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Do I Need A Spare Room To Foster A Child?

Although there are actually very few boundaries that exist in foster care recruitment, one of the most common questions our team get asked is whether or not you need a spare bedroom to foster a child.

The simple answer is, yes! In order to become a foster parent you’ll need to be able to offer a child or young person a spare bedroom, in addition to your love, warmth and willingness to improve their current situation.

At Perpetual Fostering, having your own children share a bedroom with a foster child is not permitted, even if they’re of the same age and gender. Furthermore, we don’t allow you to move your children into your bedroom, or have someone sleep in the living room, for example, just so that you can ‘free up’ a bedroom for a foster child to stay in.

Well, in order to apply to become a foster carer you only need a couple of things. These include having a spare bedroom, being over 21 years old, having a solid understanding of the English language and being financially stable.

If you think you can tick off all of these then your circumstances may indicate that you’re eligible for a hugely rewarding and worthwhile opportunity as a foster parent, so why hesitate in picking up the phone and speaking to one of our experienced social workers.

Even if you feel that your circumstances don’t quite fit our foster care requirements, but you still feel that you have something to offer, we’d love to hear from you. Our team are only too happy to provide you with all the latest information on becoming a foster carer and the types of foster placement that may be available to you.

The reasons why you need a spare room to foster a child

The requirement of a spare bedroom for every child in foster care is an issue that has been examined in the Fostering Services National Minimum Standards document, but why is it such an important to factor to the eligibility of each foster care application?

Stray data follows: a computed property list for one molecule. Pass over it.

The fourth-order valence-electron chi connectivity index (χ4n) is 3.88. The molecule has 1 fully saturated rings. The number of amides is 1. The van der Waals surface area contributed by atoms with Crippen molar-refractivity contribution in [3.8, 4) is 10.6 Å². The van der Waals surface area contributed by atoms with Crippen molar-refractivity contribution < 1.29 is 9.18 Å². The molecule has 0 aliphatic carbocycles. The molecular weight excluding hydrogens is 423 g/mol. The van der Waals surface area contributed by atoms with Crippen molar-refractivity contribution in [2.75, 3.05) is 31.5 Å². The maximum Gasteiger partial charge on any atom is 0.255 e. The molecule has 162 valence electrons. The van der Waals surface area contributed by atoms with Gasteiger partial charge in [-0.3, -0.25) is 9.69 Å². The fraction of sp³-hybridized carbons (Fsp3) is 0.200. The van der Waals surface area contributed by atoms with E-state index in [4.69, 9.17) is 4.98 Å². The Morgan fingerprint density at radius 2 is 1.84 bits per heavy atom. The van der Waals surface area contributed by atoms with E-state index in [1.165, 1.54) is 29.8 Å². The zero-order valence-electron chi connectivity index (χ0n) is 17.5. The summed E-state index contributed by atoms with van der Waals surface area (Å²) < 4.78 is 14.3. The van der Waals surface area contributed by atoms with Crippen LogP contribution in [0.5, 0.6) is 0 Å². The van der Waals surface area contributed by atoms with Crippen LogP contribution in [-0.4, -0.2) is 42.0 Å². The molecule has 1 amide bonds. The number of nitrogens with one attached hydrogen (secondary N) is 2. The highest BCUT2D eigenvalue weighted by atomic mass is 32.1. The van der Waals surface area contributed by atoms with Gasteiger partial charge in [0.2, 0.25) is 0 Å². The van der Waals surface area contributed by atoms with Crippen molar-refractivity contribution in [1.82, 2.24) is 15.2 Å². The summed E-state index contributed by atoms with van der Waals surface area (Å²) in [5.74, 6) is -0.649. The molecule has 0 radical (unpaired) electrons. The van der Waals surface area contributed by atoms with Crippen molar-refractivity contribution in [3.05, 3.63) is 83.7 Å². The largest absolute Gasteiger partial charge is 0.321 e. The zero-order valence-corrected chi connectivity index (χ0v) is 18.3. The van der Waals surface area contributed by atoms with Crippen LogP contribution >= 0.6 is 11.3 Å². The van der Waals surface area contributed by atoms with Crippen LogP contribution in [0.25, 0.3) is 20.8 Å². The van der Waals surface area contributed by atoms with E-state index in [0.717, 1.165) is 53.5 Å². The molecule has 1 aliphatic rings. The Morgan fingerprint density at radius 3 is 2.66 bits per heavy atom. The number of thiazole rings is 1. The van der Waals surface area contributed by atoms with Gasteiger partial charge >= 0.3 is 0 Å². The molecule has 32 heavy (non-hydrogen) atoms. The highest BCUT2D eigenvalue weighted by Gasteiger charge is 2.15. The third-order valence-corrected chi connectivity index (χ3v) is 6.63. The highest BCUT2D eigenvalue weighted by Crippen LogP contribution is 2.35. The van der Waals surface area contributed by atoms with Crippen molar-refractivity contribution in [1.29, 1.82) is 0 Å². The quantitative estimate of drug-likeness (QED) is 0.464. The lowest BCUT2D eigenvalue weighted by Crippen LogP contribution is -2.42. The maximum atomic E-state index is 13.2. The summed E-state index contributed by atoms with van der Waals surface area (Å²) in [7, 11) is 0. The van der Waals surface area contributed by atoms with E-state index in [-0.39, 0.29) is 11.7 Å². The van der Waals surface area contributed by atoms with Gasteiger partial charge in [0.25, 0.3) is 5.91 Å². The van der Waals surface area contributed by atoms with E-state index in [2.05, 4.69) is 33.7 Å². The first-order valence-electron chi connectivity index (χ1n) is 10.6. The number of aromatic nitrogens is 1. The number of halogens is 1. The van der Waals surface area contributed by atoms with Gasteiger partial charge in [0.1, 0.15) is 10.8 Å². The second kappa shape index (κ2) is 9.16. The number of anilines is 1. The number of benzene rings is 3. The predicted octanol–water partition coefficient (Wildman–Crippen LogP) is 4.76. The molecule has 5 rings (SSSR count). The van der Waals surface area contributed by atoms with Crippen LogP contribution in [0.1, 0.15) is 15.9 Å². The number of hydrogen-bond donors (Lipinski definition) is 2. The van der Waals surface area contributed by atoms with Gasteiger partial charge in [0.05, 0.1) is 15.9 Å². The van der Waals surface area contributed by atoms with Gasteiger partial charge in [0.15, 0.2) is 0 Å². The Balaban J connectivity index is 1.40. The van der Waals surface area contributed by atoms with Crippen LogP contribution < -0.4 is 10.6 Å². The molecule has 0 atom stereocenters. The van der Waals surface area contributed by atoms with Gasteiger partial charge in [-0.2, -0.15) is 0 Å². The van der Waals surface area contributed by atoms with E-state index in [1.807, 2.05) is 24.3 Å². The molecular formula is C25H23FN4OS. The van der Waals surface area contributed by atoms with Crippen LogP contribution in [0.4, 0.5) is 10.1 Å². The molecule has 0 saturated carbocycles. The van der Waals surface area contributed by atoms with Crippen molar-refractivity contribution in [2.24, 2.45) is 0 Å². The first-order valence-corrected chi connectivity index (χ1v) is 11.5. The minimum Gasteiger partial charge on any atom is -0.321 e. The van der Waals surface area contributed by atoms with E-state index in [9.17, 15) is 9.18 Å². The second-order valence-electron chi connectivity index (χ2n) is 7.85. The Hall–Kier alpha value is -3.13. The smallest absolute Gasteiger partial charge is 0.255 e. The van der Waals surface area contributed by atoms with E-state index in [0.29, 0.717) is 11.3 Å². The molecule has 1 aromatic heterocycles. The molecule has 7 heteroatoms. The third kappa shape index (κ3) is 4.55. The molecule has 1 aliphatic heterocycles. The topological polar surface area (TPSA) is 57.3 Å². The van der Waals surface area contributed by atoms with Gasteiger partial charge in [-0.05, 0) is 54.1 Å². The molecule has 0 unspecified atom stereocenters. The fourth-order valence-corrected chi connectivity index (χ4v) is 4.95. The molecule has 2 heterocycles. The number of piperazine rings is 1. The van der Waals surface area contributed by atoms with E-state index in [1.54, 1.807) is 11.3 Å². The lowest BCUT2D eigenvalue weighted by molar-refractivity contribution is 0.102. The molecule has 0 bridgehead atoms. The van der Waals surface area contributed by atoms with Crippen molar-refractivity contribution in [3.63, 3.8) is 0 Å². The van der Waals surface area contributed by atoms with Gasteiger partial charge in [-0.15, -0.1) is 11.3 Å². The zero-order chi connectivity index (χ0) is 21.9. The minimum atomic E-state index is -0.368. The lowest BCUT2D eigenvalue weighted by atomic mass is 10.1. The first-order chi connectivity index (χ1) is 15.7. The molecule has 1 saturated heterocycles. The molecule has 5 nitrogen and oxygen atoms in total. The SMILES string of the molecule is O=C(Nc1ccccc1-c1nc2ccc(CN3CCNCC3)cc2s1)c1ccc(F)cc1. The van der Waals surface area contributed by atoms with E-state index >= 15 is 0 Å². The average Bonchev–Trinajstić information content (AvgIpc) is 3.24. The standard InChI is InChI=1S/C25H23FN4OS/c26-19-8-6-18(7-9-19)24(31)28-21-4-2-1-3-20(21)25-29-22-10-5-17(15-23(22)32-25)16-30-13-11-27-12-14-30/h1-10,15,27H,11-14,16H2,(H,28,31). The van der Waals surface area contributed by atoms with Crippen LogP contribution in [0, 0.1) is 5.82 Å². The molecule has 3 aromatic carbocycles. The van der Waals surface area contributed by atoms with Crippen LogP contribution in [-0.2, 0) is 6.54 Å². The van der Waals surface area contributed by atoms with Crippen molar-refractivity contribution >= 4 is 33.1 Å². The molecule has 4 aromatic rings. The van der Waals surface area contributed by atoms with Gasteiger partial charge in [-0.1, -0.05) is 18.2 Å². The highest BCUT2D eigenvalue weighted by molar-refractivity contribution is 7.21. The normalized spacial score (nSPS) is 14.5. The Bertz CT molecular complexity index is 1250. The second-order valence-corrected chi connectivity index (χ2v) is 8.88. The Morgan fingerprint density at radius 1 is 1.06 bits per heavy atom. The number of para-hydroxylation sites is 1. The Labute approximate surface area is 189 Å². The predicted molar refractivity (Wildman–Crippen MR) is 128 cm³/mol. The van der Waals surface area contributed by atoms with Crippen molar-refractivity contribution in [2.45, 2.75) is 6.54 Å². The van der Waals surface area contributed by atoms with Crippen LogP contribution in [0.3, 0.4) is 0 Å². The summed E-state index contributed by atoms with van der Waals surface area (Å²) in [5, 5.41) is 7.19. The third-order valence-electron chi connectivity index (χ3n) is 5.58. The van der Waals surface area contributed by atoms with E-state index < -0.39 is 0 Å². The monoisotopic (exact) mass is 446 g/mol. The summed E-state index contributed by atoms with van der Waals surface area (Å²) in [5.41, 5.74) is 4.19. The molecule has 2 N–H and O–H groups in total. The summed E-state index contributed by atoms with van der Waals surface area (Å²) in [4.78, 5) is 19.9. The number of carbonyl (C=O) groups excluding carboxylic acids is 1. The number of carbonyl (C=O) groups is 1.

First and foremost, every child and young person requires their own space, regardless of whether they’ve been brought up in foster care or not, to which a bedroom is a valuable tool in helping to keep foster children feel calm and relaxed. A bedroom is a space which foster children can call their own, so they have the opportunity to explore, play and be creative, without any unnecessary distractions.

More importantly, a bedroom provides foster children with a level of security, privacy and safety that cannot be found in any other area of the home. During the early stages of a foster placement, the child or young person may need some time to adjust and adapt to their new surroundings.

A bedroom will also allow foster children to become accustomed to their new routines. With some children being brought up in rather ‘chaotic’ households, this may have impacted on their perception of boundaries or ‘house rules’. Therefore, providing a bedroom to a foster child acts as this physical boundary, but also ensures the rest of the family are able to adapt to the fostering relationship, ultimately providing little disruption to everyday lives.

With all this in mind, we’re only too happy to offer details on how to prepare your home and spare bedroom for the arrival of a foster child. So, if you think you have what is takes to become a foster carer, why not go ahead and begin your fostering journey with us today.

Article Information

Posted on 3 March 2016

Posted in Foster Caring

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